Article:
Clean power is finally taking over. Yes, it has taken far longer than most environmental campaigners wanted. But with investors fearing the worst and the majority of global economies slowly weaning themselves off of coal, the planet should breathe a huge sigh of relief.
Last month, two of Poland’s state-run utilities, Energa and Enea, decided to abandon a joint project to build a huge new coal-fired power plant on the outskirts of Warsaw. The reason: The two firms have been struggling to raise the investment capital on the €1.4 billion scheme; and now admit they might have to suspend work on the plant, which was set to be ready by the end of 2023.
It is big news in Poland, where coal currently delivers around 80 percent of the nation’s electricity. But the news is also a reminder to the coal sector that it is on borrowed time.
“The reality that there is no future for old coal, let alone new coal, in Europe is finally dawning on Poland’s energy sector,” according to Zala Primc, from the campaign group, Europe Beyond Coal.
The latest analysis from Carbon Tracker suggests the world’s coal companies could do worse than to follow the lead of Energa and Enea, with 60 percent of global coal capacity said to be uneconomic on a long-run marginal cost basis: “In the absence of changing circumstances — i.e. lower costs and/or higher revenues — coal power is, and will continue to be, inherently risky,” it argues.
In Western Europe, wind and solar energy farms are driving power prices below the operating cost of coal generation. In fact, the analysis suggests that more than 50 percent of global coal capacity has a higher marginal cost than the levelised cost of either solar PV, onshore wind or offshore wind. Even in places such as Japan, whose topography somewhat limits the use of renewables, low-cost wind and solar “could soon eclipse the economics of incumbent coal as early as 2024.”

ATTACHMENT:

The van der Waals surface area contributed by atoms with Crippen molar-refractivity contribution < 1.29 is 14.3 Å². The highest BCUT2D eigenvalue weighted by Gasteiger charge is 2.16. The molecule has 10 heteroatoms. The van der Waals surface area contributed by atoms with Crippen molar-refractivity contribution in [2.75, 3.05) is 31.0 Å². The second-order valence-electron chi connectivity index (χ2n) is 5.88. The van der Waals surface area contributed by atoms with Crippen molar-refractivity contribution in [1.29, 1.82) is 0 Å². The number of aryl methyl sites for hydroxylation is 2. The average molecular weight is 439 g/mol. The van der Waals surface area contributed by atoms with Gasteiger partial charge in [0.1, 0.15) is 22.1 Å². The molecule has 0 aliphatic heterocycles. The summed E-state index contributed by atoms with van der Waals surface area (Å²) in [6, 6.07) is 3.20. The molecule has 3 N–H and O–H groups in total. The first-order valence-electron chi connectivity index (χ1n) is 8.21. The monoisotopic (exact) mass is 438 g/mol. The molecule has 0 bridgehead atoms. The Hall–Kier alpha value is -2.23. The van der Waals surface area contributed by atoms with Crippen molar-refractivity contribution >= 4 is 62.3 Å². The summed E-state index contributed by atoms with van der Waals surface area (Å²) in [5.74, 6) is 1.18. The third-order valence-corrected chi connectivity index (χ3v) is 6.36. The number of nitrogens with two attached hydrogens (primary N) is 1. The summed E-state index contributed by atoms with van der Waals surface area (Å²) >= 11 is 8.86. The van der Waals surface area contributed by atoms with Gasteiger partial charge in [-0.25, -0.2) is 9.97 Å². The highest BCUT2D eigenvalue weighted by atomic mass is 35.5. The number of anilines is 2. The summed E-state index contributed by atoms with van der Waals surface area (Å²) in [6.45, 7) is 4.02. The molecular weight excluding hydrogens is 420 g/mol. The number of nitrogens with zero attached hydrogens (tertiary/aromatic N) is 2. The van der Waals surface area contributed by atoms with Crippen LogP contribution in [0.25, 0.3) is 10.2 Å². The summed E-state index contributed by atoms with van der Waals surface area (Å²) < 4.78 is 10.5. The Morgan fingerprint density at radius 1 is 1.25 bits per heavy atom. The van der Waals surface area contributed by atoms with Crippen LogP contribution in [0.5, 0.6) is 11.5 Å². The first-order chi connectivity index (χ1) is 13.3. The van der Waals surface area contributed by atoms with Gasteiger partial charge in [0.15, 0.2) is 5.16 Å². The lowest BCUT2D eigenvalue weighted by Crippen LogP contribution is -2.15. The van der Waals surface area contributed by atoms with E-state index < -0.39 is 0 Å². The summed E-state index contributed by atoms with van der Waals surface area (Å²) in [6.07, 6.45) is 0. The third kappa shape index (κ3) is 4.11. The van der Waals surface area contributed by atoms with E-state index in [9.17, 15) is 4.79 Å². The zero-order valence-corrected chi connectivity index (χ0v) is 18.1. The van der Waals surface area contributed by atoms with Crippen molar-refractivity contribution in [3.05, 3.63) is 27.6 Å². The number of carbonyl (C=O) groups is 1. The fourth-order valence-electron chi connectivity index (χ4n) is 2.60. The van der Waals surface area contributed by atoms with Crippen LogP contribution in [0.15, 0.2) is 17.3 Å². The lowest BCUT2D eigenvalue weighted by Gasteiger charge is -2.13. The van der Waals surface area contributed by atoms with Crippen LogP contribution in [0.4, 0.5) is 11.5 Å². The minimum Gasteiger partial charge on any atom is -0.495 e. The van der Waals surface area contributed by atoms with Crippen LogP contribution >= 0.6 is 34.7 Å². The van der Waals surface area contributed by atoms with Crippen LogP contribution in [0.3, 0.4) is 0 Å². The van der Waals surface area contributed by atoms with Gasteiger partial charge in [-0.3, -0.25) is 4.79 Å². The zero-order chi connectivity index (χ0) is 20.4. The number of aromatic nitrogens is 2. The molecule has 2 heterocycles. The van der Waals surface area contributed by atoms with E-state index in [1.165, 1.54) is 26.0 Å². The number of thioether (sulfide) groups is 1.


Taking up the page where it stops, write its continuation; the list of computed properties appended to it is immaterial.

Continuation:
“It’s essential we stop new investments and develop retirement schedules to avoid stranded assets,” says Matt Gray, Head of Power and Utilities at Carbon Tracker.
Beyond the power market, a number of insurance brokers are beginning to take notice. Zurich, Aviva, Axa and Allianz in Europe; and Axis Capital, BlackRock and Chubb in the US have all recently announced plans to limit their exposure to coal, refusing to underwrite coal schemes or support businesses that have 30 percent of more of their revenues attached to the mining or burning of coal.
Of course, the demise of coal is good for the planet. Producing power from coal was the single largest contributor to the growth in greenhouse gas (GHG) emissions in 2018, when pollution jumped 2.9 percent. Right now, coal-fired electricity production accounts for almost a third (30 percent) of total carbon dioxide (CO2) emissions.
Burning coal also releases sulfur dioxide (SO2) and nitrogen oxides (NOx) (which can lead to acid rain), and fine particulates (PM10 and PM2.5) in the form of fly ash (which can lead to local air quality issues and lung-related illnesses). Coal plants also account for more than 40 percent of all anthropogenic mercury emissions, which can pollute water and soil.
The fear of stranded assets will see worldwide coal demands fall from here on in. According to the International Energy Agency, more than 250 terawatt hours (TWh) less electricity — or 2.5 percent — came from coal in 2019, thanks to double-digit falls in the US and Europe.
However, due in no small part to growth in Asian economies, things will stabilise during the next five years. While power generation from coal will rise just a fraction by 2024 at less than 1 percent per year (its share declining from 38 percent in 2018 to 35 percent in 2024), coal will remain by far the single biggest source of power supply in the world.
In India, which aims to grow its economy to $5 trillion by 2024, demand for coal is predicted to grow by more than that of any other country, in absolute terms in the next few years, jumping 4.6 percent per year through 2024.
Across Southeast Asia, coal demand will to grow by more than 5 percent per year in the same timeframe, with Pakistan recently commissioning more than 4GW of new coal plants. And in China, it will take until 2022 for consumption of coal-powered electricity to finally plateau.
The good news is that clean power is taking over. Regulation and policy across European Union countries, many of which have promised a coal phase-out, has put pressure on companies to switch out of the dirty fossil fuel. In the US, while the federal government and a number of states continue to subsidise coal, the shale gas boom is putting paid to coal’s future, too.
Yes, it has taken far longer than most environmental campaigners would have wanted. But with investors fearing the worst and the majority of global economies slowly weaning themselves off of what has been a cheap source of power for decades, the planet should breathe a huge sigh of relief.